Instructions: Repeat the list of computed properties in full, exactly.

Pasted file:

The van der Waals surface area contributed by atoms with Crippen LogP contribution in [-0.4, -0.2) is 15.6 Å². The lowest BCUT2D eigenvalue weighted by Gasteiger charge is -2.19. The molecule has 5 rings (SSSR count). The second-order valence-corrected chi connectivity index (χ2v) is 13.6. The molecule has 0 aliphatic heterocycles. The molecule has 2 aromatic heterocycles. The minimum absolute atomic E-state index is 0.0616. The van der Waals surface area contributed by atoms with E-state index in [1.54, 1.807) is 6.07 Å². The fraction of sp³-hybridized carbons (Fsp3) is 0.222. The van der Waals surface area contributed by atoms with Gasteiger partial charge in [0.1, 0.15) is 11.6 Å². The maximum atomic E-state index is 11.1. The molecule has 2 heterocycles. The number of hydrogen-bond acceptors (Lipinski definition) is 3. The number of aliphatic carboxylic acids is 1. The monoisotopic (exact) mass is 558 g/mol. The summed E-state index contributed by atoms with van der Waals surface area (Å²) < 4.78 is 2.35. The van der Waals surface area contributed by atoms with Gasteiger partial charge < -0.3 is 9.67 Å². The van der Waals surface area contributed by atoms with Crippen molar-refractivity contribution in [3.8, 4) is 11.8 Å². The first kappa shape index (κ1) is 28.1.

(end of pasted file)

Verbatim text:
The van der Waals surface area contributed by atoms with Crippen LogP contribution in [-0.4, -0.2) is 15.6 Å². The lowest BCUT2D eigenvalue weighted by Gasteiger charge is -2.19. The molecule has 5 rings (SSSR count). The second-order valence-corrected chi connectivity index (χ2v) is 13.6. The molecule has 0 aliphatic heterocycles. The molecule has 2 aromatic heterocycles. The minimum absolute atomic E-state index is 0.0616. The van der Waals surface area contributed by atoms with E-state index in [1.54, 1.807) is 6.07 Å². The fraction of sp³-hybridized carbons (Fsp3) is 0.222. The van der Waals surface area contributed by atoms with Gasteiger partial charge in [0.1, 0.15) is 11.6 Å². The maximum atomic E-state index is 11.1. The molecule has 2 heterocycles. The number of hydrogen-bond acceptors (Lipinski definition) is 3. The number of aliphatic carboxylic acids is 1. The monoisotopic (exact) mass is 558 g/mol. The summed E-state index contributed by atoms with van der Waals surface area (Å²) < 4.78 is 2.35. The van der Waals surface area contributed by atoms with Gasteiger partial charge < -0.3 is 9.67 Å². The van der Waals surface area contributed by atoms with Crippen molar-refractivity contribution in [3.8, 4) is 11.8 Å². The first kappa shape index (κ1) is 28.1.